The Bias Incident Reporting Task Force recently published a report of two semesters’ work, which President Falk released to the campus via e-mail on Friday. The report is a welcome catalogue of the committee’s thoughts and the scope of bias incidents at the College. While we realize that the report itself is only one important aspect of improving communication about bias incidents, we are grateful the College examined and improved its response to these negative occurrences on campus, particularly following calls for such examination in the aftermath of last November’s hate crime.
Although we think that the recent report and its protocol are thorough, there remain a few areas for improvement. First, we would like the task force to clearly and explicitly define what constitutes a bias incident. While it is difficult to place labels on these sorts of incidents, with encouraging students to report incidents more often and more freely comes the need to be specific about what they ought to report. While the College’s annual Clery Report, which was e-mailed to students on Oct. 1, did define a bias incident in broad terms, the Bias Incident Reporting Task Force itself does not explicitly define the term, suggesting that what constitutes a bias incident has not yet been fully communicated to the College community. As part of its overarching mission of education, it makes sense for the Bias Incident Reporting Task Force to take up the task of defining and publicizing the definition of a bias incident.
We appreciate the task force’s goal of broadly educating our community about aspects of campus culture that trigger bias incidents and insensitive behavior, but we want to be clear that training Junior Advisors (JAs), Baxter Fellows and other peer leaders needs to be more carefully considered. Specifically, we need to assess the responsibility we place on these individuals in providing a solution to the problem of campus culture that extends far beyond their spheres of influence. Certainly, equipping as many community members as possible with the knowledge of how to respond sensitively to a victim of a bias incident is a notable goal, but too often this burden is placed disproportionately on these group leaders. Baxter Fellows and JAs do not need to be the stand-alone medium through which College policy and campus culture discussions begin. For something as serious and weighty as bias incidents, effective communication and education between the administration and the larger student body, directly, would be ideal.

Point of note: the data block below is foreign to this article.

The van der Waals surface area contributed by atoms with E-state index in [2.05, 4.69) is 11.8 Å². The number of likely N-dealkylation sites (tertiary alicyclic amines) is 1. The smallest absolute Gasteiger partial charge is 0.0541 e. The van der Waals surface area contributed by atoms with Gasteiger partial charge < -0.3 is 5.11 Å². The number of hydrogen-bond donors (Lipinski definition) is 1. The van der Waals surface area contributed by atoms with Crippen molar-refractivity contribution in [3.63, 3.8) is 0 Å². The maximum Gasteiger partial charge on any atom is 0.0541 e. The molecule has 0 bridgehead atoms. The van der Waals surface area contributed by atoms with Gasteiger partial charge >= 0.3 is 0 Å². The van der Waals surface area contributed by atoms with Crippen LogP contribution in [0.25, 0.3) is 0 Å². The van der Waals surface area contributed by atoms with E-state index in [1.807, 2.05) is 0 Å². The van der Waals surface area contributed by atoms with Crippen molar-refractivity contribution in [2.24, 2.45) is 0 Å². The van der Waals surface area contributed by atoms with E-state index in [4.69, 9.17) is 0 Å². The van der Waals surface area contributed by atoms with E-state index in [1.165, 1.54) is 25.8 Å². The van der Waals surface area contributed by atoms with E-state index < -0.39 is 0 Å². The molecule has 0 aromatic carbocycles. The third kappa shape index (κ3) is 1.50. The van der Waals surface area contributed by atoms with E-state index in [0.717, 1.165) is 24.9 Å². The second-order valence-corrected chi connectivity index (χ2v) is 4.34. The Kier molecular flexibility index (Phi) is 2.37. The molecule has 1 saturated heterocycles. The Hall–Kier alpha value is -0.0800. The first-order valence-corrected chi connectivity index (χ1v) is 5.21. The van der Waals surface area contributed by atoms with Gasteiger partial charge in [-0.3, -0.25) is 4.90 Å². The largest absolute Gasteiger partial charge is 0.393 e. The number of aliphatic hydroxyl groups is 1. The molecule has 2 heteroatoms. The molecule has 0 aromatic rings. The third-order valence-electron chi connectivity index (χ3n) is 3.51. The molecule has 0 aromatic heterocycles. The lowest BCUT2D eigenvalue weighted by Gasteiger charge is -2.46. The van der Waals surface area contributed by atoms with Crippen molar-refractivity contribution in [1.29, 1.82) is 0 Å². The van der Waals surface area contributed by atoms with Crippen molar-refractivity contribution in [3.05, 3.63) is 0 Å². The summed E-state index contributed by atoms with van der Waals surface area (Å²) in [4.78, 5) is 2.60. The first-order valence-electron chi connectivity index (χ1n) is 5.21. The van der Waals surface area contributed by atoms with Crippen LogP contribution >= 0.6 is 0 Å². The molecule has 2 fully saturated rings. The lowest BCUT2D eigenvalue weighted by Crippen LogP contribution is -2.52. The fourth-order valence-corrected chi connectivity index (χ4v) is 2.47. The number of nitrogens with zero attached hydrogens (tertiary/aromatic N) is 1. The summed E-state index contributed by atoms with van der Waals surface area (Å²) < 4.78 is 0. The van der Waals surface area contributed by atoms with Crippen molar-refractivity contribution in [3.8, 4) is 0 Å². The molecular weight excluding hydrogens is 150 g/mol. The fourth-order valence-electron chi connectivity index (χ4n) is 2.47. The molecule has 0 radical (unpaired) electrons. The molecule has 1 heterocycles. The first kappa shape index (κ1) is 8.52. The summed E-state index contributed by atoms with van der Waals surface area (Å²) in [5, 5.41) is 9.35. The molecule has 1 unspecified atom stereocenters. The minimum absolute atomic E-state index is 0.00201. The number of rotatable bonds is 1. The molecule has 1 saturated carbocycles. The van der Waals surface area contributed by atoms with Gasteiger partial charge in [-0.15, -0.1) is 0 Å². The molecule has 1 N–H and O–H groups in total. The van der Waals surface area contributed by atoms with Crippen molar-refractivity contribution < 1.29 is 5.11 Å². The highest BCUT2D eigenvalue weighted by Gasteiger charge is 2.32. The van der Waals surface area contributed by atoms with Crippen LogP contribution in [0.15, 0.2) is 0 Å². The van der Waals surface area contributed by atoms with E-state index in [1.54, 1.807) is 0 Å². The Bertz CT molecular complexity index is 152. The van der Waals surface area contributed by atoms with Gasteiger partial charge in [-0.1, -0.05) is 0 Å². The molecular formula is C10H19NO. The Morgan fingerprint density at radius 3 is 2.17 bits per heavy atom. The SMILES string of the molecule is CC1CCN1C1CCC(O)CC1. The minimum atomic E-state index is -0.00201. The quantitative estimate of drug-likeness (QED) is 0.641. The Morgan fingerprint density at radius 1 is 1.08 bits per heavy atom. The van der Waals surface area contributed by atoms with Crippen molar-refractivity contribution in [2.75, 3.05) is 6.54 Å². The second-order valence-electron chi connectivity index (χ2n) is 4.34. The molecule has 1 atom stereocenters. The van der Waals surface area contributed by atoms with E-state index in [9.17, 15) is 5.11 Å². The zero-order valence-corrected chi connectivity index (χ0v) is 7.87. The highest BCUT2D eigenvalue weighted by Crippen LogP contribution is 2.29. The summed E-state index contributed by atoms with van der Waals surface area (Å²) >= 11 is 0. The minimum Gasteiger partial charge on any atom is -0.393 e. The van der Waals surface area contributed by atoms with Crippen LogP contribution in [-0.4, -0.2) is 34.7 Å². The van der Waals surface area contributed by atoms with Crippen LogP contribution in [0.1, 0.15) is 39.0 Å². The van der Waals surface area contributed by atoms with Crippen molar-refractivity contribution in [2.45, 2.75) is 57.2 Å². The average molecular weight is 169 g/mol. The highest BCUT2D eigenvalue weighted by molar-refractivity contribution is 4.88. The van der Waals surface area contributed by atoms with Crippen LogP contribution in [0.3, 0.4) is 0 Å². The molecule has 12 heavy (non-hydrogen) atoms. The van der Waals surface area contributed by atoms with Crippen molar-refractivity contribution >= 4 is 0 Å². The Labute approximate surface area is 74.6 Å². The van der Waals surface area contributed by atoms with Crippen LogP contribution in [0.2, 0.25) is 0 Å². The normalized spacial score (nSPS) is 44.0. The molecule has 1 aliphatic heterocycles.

In thinking about expanding and strengthening the lines of communication across the College in the event of a bias incident, we commend the task force for considering the revival, albeit in a modified form, of the Williams Speaks Up website as a means for victims or witnesses of bias incidents to report the occurrence. This venue of communication is useful for students who do not feel comfortable reporting directly to Security or the administration, and the committee’s thoughtfulness and inclusivity on this matter are worth noting. However, it is a larger issue if students are in fact hesitant or too uncomfortable to approach Security or the administration when such incidents occur. This phenomenon itself calls for further examination, either within the context of the further work of the four focus groups continuing the task force’s work or elsewhere on campus.
We understand that students who are uncomfortable reporting bias incidents in person or via phone would likely prefer the web-based reporting tool to function as an anonymous tip line. But as the task force goes forward in possibly implementing such a tool, we want to stress the value of requiring students, staff or faculty to log in with their College identification to use the website. It was indicated in the report that this was a topic of much conversation within the task force itself, and we at the Record want to ensure that this decision continues to receive the attention it requires as discussions about the site’s implementation move forward. While a victim’s identity should not be heavily associated with the investigation that follows reporting an incident, it is important to ensure that only members of the College community have access to the site and that a first point of contact is established as Security and the administration respond to any reports.
It is commendable that the task force acknowledges its report as both a concrete set of procedural guidelines and a flexible document that can evolve along with our community. Most importantly, the task force has stated that it plans to continue what it has begun by continuing to work as four specialized focus groups dedicated to crisis management and communication protocol, bias incident prevention and response infrastructure, reporting website development and education. We look forward to cohesive discussion between these subcommittees, Students Against Silence, the administration and other campus groups who often address these issues moving forward. Additionally, and perhaps most importantly, we look forward to individual students stepping up to educate and inform one another as we all work together to create a more respectful, understanding community.